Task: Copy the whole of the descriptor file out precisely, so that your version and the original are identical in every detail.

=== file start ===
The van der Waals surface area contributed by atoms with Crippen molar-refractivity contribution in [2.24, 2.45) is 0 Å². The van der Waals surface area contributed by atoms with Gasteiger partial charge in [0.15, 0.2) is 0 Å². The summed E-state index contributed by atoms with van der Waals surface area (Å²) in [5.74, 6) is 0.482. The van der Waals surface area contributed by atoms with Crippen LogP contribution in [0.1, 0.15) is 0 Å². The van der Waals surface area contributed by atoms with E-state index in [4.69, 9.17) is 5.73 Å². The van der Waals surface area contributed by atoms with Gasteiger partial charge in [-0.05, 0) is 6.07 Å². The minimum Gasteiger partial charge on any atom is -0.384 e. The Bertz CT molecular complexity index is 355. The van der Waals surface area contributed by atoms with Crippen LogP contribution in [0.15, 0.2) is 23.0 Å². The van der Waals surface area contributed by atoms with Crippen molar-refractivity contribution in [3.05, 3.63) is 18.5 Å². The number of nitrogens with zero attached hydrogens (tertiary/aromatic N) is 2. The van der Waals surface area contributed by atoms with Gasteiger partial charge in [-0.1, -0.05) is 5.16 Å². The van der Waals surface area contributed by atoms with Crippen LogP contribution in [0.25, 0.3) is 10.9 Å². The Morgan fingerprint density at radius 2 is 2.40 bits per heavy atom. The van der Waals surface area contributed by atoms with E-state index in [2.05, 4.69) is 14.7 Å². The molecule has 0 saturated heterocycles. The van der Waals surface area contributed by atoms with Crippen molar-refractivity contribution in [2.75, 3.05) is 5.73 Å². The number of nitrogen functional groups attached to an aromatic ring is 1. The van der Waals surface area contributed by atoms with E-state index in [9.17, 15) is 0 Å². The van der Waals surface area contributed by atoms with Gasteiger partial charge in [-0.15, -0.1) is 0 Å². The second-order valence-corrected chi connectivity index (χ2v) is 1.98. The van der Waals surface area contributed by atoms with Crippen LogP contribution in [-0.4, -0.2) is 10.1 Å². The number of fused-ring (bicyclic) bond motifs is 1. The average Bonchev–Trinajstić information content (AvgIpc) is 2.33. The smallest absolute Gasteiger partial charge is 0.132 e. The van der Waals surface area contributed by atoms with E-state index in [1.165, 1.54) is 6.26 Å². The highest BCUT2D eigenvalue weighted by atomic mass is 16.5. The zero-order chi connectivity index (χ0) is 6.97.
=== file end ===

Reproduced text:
The van der Waals surface area contributed by atoms with Crippen molar-refractivity contribution in [2.24, 2.45) is 0 Å². The van der Waals surface area contributed by atoms with Gasteiger partial charge in [0.15, 0.2) is 0 Å². The summed E-state index contributed by atoms with van der Waals surface area (Å²) in [5.74, 6) is 0.482. The van der Waals surface area contributed by atoms with Crippen LogP contribution in [0.1, 0.15) is 0 Å². The van der Waals surface area contributed by atoms with E-state index in [4.69, 9.17) is 5.73 Å². The van der Waals surface area contributed by atoms with Gasteiger partial charge in [-0.05, 0) is 6.07 Å². The minimum Gasteiger partial charge on any atom is -0.384 e. The Bertz CT molecular complexity index is 355. The van der Waals surface area contributed by atoms with Crippen LogP contribution in [0.15, 0.2) is 23.0 Å². The van der Waals surface area contributed by atoms with Crippen molar-refractivity contribution in [3.05, 3.63) is 18.5 Å². The number of nitrogens with zero attached hydrogens (tertiary/aromatic N) is 2. The van der Waals surface area contributed by atoms with Gasteiger partial charge in [-0.1, -0.05) is 5.16 Å². The van der Waals surface area contributed by atoms with Crippen LogP contribution in [0.25, 0.3) is 10.9 Å². The Morgan fingerprint density at radius 2 is 2.40 bits per heavy atom. The van der Waals surface area contributed by atoms with E-state index in [2.05, 4.69) is 14.7 Å². The molecule has 0 saturated heterocycles. The van der Waals surface area contributed by atoms with Crippen molar-refractivity contribution in [2.75, 3.05) is 5.73 Å². The number of nitrogen functional groups attached to an aromatic ring is 1. The van der Waals surface area contributed by atoms with E-state index in [9.17, 15) is 0 Å². The van der Waals surface area contributed by atoms with Gasteiger partial charge in [-0.15, -0.1) is 0 Å². The second-order valence-corrected chi connectivity index (χ2v) is 1.98. The van der Waals surface area contributed by atoms with Crippen LogP contribution in [-0.4, -0.2) is 10.1 Å². The number of fused-ring (bicyclic) bond motifs is 1. The average Bonchev–Trinajstić information content (AvgIpc) is 2.33. The smallest absolute Gasteiger partial charge is 0.132 e. The van der Waals surface area contributed by atoms with E-state index in [1.165, 1.54) is 6.26 Å². The highest BCUT2D eigenvalue weighted by atomic mass is 16.5. The zero-order chi connectivity index (χ0) is 6.97.